Machines that use a permanently mounted transformer connected to a portable welding gun by a long kickless cable require a ground strap to connect either side of the transformer secondary to the transformer frame. With the transformer frame properly connected to a ground wire, the path from the portable welding gun to ground is fully established.
Proper Grounding of Portable and Robotic Transguns
With portable transguns—one package combining a welding transformer and welder arms, typically suspended by a counterbalanced mount and positioned by an operator—a flexible cable enters into the transformer carrying line voltage from the machine control. Because this portable device cannot be hard-connected to a suitable ground, the ground wire enters the machine in the same flexible cable that contains the line-voltage wires. While many older transguns were supplied simply with a double-pole contactor between the control and the transgun, this form of protection does not suffice for personnel protection and can expose the operator to potentially fatal electrical shock even when the machine is under power but not being operated.
RWMA Bulletin #5 (Resistance Welding Control Standards), section 5-015.68.04, covers the special requirements for grounding of portable transguns. Because the transgun is not hard-grounded, operator safety depends on the presence of a reliable ground path. However, as the ground path comes from a long flexible wire, additional requirements apply for monitoring ground-wire integrity and ground-fault leakage current.
- Grounding integrity: RWMA requires that “the welding gun transformer case and secondary shell be grounded and protected by fail safe circuitry designed to immediately disconnect line voltage from the transgun via a circuit breaker with under voltage trip. The combined clearing time shall not exceed 60 msec. A sensed value of grounding conductor resistance in excess of 1Ω by the ground integrity monitor would be considered an inadequate ground.”
- Ground-fault current relay: If the transformer primary shorts to the secondary, line voltage will be present on the transgun case. As the operator maneuvers the transgun while holding parts of the machine case, the voltage will find a path through the operator and to ground. This leakage through the operator reduces current returning to the control and can be measured by a ground-fault relay.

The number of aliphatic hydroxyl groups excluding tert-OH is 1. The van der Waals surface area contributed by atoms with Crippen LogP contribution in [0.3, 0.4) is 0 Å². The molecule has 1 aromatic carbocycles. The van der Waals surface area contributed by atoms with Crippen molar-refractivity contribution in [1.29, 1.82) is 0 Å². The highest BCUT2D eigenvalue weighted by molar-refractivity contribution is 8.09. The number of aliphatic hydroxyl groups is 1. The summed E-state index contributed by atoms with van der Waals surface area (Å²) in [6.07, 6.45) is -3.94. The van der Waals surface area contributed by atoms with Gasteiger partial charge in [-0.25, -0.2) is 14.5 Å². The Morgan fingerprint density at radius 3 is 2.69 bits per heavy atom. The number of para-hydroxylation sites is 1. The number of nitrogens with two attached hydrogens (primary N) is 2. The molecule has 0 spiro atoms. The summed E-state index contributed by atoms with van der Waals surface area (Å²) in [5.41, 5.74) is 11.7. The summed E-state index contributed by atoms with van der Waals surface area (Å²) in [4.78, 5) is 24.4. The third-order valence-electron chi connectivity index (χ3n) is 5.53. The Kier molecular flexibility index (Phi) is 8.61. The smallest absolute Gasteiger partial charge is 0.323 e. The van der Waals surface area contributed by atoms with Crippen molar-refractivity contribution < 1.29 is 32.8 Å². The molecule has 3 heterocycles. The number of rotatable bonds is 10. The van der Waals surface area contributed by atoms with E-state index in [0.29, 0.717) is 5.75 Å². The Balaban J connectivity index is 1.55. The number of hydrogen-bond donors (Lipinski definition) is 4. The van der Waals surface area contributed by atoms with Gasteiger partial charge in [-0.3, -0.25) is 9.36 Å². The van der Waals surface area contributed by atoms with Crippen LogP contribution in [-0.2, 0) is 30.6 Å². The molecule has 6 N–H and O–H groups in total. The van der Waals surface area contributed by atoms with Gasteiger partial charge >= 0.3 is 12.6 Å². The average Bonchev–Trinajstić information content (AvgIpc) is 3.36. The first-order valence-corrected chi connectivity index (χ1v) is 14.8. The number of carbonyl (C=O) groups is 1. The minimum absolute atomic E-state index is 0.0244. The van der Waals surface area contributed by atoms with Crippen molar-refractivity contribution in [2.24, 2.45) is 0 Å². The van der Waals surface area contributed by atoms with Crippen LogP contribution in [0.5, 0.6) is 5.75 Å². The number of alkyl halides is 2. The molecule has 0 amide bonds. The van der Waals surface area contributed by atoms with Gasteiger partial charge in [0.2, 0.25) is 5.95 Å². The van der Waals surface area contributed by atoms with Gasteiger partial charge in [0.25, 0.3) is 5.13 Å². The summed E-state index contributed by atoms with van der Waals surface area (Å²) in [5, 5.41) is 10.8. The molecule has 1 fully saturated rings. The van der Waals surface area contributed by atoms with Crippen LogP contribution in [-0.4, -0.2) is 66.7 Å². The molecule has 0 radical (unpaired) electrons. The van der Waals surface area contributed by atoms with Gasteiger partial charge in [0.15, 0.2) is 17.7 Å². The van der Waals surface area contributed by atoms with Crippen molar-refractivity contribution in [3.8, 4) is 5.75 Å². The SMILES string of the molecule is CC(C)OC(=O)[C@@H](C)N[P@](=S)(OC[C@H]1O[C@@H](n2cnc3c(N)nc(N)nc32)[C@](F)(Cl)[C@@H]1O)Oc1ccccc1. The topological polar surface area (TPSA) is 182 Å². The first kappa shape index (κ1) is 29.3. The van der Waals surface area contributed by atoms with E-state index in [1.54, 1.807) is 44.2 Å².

The RWMA standard continues: “A sensitive, failsafe ground-fault relay with a maximum trip point of 15 mA must be used to provide protection against ground-fault leakage currents. The ground-fault relay must immediately disconnect line voltage from the portable transgun via a circuit breaker with an under-voltage trip. The combined clearing time shall not exceed 60 msec.”
When purchasing a new transgun for hand-held application, verify that that the welding control contains systems to match the above requirements. If operating an existing hand-held transgun, ensure that the welding control includes this full protection.
When using robotic transguns, because the frame-grounding path to a robotically manipulated transgun runs through hinge points, grounding requires use of a separate ground wire such as that for the portable transgun. Because the operator may potentially touch the frame of a transgun, use the same type of grounding integrity and ground-fault current relay applied to portable transguns.
RW machines that employ multiple transformers on the same structure require special grounding (Fig. 5). Connecting one side of the machine’s secondary on multiple transformers to the common ground causes ground paths to run through the workpiece and fixture. These ground paths easily can weld or tack the parts to the fixture. In addition, electrical paths may run back through the workpiece to other grounded electrodes, causing arcing throughout. For this type of application, metal formers should install a grounding reactor on the transformer secondary in place of a hard-wire ground.
These devices contain an internal coil connected across each weld-transformer secondary with a third wire from the center tap on the coil connected to ground. The coil has high impedance when voltage applied across it is less than 24 V. However, should the transformer secondary become connected to line voltage, due to a transformer internal short, the coil saturates and becomes a very-low-impedance device. This drains the line voltage through the ground wire, producing excessively high current that should trip the control’s circuit breaker or blow the fuses. If the transformer has two secondary circuits, be sure to install one grounding reactor on each circuit.
Finally, with permanently mounted transguns, complete the ground path by connecting either side of the machine transformer secondary to the transformer frame. When using multiple transguns in a system, or where arcing to the fixture may occur, employ a grounding reactor for each welding transformer secondary in place of a hard-wire ground connection. MF
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See also: Unitrol Electronics Inc
Technologies: Welding and Joining